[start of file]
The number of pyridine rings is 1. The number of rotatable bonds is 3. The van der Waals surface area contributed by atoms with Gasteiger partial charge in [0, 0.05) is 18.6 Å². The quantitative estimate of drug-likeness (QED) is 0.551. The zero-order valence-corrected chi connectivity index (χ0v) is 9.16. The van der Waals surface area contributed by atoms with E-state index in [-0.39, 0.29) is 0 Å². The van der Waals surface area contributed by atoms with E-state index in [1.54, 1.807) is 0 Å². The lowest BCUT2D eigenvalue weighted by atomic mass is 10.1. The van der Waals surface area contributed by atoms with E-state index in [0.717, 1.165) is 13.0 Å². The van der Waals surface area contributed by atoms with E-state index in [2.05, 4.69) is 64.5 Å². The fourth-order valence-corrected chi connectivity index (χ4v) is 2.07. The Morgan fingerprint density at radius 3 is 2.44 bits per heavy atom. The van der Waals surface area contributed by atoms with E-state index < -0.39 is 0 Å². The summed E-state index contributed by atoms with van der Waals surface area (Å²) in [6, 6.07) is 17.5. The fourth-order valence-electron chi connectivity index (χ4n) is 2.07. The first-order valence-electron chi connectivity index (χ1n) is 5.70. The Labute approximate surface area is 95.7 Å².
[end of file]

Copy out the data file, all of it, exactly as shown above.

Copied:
The number of pyridine rings is 1. The number of rotatable bonds is 3. The van der Waals surface area contributed by atoms with Gasteiger partial charge in [0, 0.05) is 18.6 Å². The quantitative estimate of drug-likeness (QED) is 0.551. The zero-order valence-corrected chi connectivity index (χ0v) is 9.16. The van der Waals surface area contributed by atoms with E-state index in [-0.39, 0.29) is 0 Å². The van der Waals surface area contributed by atoms with E-state index in [1.54, 1.807) is 0 Å². The lowest BCUT2D eigenvalue weighted by atomic mass is 10.1. The van der Waals surface area contributed by atoms with E-state index in [0.717, 1.165) is 13.0 Å². The van der Waals surface area contributed by atoms with E-state index in [2.05, 4.69) is 64.5 Å². The fourth-order valence-corrected chi connectivity index (χ4v) is 2.07. The Morgan fingerprint density at radius 3 is 2.44 bits per heavy atom. The van der Waals surface area contributed by atoms with E-state index < -0.39 is 0 Å². The summed E-state index contributed by atoms with van der Waals surface area (Å²) in [6, 6.07) is 17.5. The fourth-order valence-electron chi connectivity index (χ4n) is 2.07. The first-order valence-electron chi connectivity index (χ1n) is 5.70. The Labute approximate surface area is 95.7 Å².